The fundamental question through all of this is “how much do you want to spend”, not just on capital but on future operations. Metrolinx does itself no favours by thinking it can somehow break even and/or have the private sector pay for new infrastructure. This is blind, stupid political orthodoxy at Queen’s Park, but the idea that we could get something-for-nothing through the private sector goes back into the Liberal days of Wynne and McGuinty.

    “Planning” has become so politicized that it is hard to know which constraints are real and which are emphasized to buttress the political flavour of the day. There is also the game-playing of low-balling project estimates to get through the sale/approval process only to “discover” that costs and scope must change, possibly elbowing other work off of the table.

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  6. Eglinton West in Etobicoke was originally planed as a “heavy rail” or some other LARGE commuter transit branch off the Weston railway corridor for SmartTrack. Replaced as an extension of the Eglinton Crosstown LRT. (The original, original plan was for an Eglinton West LRT, which basically what they returned to.)

    Steve: Except that the “LRT” is a subway for much of its length in Etobicoke because Doug Ford doesn’t like “streetcars”.

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  7. Hi Steve. First time commenting, so want to say a big thanks for all the work you put in here.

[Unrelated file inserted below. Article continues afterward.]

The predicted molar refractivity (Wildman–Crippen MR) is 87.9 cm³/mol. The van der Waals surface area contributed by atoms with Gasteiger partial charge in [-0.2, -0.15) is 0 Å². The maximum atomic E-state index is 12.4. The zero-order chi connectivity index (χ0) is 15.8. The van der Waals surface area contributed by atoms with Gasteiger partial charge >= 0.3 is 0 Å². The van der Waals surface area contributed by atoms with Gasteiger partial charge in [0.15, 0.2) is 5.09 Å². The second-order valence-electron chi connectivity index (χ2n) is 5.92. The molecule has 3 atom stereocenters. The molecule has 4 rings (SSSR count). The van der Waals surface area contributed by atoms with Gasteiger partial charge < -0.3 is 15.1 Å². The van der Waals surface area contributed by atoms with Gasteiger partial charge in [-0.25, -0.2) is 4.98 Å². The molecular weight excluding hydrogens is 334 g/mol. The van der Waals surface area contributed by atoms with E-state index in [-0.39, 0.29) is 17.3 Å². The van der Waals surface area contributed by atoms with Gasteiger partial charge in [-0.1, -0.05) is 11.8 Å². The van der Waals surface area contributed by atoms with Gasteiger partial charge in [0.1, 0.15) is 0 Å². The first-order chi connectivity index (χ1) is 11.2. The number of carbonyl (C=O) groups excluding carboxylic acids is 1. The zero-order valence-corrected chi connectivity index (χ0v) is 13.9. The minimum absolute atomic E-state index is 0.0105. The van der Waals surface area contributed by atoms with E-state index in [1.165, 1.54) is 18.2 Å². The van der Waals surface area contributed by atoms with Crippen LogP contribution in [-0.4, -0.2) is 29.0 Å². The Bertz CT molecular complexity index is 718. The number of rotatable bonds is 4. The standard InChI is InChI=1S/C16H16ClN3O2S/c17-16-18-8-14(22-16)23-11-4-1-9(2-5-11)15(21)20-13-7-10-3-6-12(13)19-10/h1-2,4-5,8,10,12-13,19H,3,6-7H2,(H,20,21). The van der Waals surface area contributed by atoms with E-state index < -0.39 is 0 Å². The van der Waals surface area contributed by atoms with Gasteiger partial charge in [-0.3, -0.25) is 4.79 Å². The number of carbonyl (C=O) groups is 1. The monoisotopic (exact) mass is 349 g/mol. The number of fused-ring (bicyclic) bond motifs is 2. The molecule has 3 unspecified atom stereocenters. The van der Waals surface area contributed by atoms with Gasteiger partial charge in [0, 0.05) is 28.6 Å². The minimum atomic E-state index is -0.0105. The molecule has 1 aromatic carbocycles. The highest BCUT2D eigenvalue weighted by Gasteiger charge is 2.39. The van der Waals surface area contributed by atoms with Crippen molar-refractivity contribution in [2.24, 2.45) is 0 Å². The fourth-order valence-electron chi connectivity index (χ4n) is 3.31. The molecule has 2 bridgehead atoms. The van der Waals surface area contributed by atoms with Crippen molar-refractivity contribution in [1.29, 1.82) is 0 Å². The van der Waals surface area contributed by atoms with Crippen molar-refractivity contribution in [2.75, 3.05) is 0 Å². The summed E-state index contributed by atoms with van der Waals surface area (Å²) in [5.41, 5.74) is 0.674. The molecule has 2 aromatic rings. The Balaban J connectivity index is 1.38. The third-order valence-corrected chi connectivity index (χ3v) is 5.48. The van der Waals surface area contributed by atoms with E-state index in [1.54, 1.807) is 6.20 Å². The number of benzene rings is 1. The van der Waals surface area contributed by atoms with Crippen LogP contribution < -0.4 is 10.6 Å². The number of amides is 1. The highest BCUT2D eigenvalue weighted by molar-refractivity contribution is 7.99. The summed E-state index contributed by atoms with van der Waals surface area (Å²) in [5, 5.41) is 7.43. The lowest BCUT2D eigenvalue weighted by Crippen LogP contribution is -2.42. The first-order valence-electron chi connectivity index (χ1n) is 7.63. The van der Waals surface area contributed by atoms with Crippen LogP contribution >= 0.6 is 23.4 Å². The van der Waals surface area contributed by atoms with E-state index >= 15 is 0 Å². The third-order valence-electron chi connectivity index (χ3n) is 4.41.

I find the City’s continued use of the name SmartTrack to be pretty disingenuous. Originally it was a single line running through Union. I had imagined it as a conversion of GO lines to something more metro like. Now it’s just “SmartStations”.

    The part that is confusing is what is the difference between a SmartTrack station and a GO station? It seems to me that the only difference is who oversees the construction and funding – City of Toronto vs Metrolinx. That seems evident when looking at the map and Spadina-Front is a GO station and Bloor-Lansdowne is SmartTrack. Is that just because Spadina-Front was already considered by Metrolinx and is on their land, whereas Bloor-Lansdowne is not?

    This SmartTrack stuff has me thinking about the Ontario Line. What do you think about having the Ontario Line extend west from Exhibition by going underground and curving up Dufferin to the Kitchener GO corridor at Queen and Dufferin with a connecting GO stop there. From there it would go onto the corridor and head off to the airport replacing the UPX and add infill stations like St.Clair-Weston. It makes more sense to me to have metro stations along the inner city portion of the corridor than having long haul GO trains stop at St.Clair-Weston, King-Liberty and Spadina-Front.